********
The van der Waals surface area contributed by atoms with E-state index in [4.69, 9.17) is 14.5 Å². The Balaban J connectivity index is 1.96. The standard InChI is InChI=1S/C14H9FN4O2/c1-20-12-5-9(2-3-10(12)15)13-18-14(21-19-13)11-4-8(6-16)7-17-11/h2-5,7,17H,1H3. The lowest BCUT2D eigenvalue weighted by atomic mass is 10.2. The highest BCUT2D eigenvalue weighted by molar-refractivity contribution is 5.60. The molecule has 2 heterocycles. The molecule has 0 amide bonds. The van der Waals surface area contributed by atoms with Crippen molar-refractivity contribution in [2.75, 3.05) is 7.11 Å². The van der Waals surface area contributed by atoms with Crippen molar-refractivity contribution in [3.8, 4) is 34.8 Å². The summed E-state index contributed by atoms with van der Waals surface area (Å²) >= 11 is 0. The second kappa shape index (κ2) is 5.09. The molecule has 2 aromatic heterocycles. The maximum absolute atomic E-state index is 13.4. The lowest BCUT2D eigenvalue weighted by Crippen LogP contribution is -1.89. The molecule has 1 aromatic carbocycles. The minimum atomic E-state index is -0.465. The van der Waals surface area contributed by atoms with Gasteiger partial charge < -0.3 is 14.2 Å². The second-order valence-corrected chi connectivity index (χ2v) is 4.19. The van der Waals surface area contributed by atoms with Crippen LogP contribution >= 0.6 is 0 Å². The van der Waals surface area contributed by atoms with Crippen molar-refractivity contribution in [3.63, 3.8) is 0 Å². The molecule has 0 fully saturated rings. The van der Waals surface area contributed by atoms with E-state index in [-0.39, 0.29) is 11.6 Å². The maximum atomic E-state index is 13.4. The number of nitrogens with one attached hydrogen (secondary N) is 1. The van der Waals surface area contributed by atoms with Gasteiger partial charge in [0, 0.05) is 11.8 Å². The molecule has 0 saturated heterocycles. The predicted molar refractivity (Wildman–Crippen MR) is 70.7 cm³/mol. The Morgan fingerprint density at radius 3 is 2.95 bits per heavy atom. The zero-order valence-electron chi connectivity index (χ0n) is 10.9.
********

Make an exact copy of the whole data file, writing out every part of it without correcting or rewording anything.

The van der Waals surface area contributed by atoms with E-state index in [4.69, 9.17) is 14.5 Å². The Balaban J connectivity index is 1.96. The standard InChI is InChI=1S/C14H9FN4O2/c1-20-12-5-9(2-3-10(12)15)13-18-14(21-19-13)11-4-8(6-16)7-17-11/h2-5,7,17H,1H3. The lowest BCUT2D eigenvalue weighted by atomic mass is 10.2. The highest BCUT2D eigenvalue weighted by molar-refractivity contribution is 5.60. The molecule has 2 heterocycles. The molecule has 0 amide bonds. The van der Waals surface area contributed by atoms with Crippen molar-refractivity contribution in [2.75, 3.05) is 7.11 Å². The van der Waals surface area contributed by atoms with Crippen molar-refractivity contribution in [3.8, 4) is 34.8 Å². The summed E-state index contributed by atoms with van der Waals surface area (Å²) >= 11 is 0. The second kappa shape index (κ2) is 5.09. The molecule has 2 aromatic heterocycles. The maximum absolute atomic E-state index is 13.4. The lowest BCUT2D eigenvalue weighted by Crippen LogP contribution is -1.89. The molecule has 1 aromatic carbocycles. The minimum atomic E-state index is -0.465. The van der Waals surface area contributed by atoms with Gasteiger partial charge < -0.3 is 14.2 Å². The second-order valence-corrected chi connectivity index (χ2v) is 4.19. The van der Waals surface area contributed by atoms with Crippen LogP contribution >= 0.6 is 0 Å². The van der Waals surface area contributed by atoms with Crippen molar-refractivity contribution in [3.63, 3.8) is 0 Å². The molecule has 0 fully saturated rings. The van der Waals surface area contributed by atoms with E-state index in [-0.39, 0.29) is 11.6 Å². The maximum atomic E-state index is 13.4. The number of nitrogens with one attached hydrogen (secondary N) is 1. The van der Waals surface area contributed by atoms with Gasteiger partial charge in [0, 0.05) is 11.8 Å². The molecule has 0 saturated heterocycles. The predicted molar refractivity (Wildman–Crippen MR) is 70.7 cm³/mol. The Morgan fingerprint density at radius 3 is 2.95 bits per heavy atom. The zero-order valence-electron chi connectivity index (χ0n) is 10.9.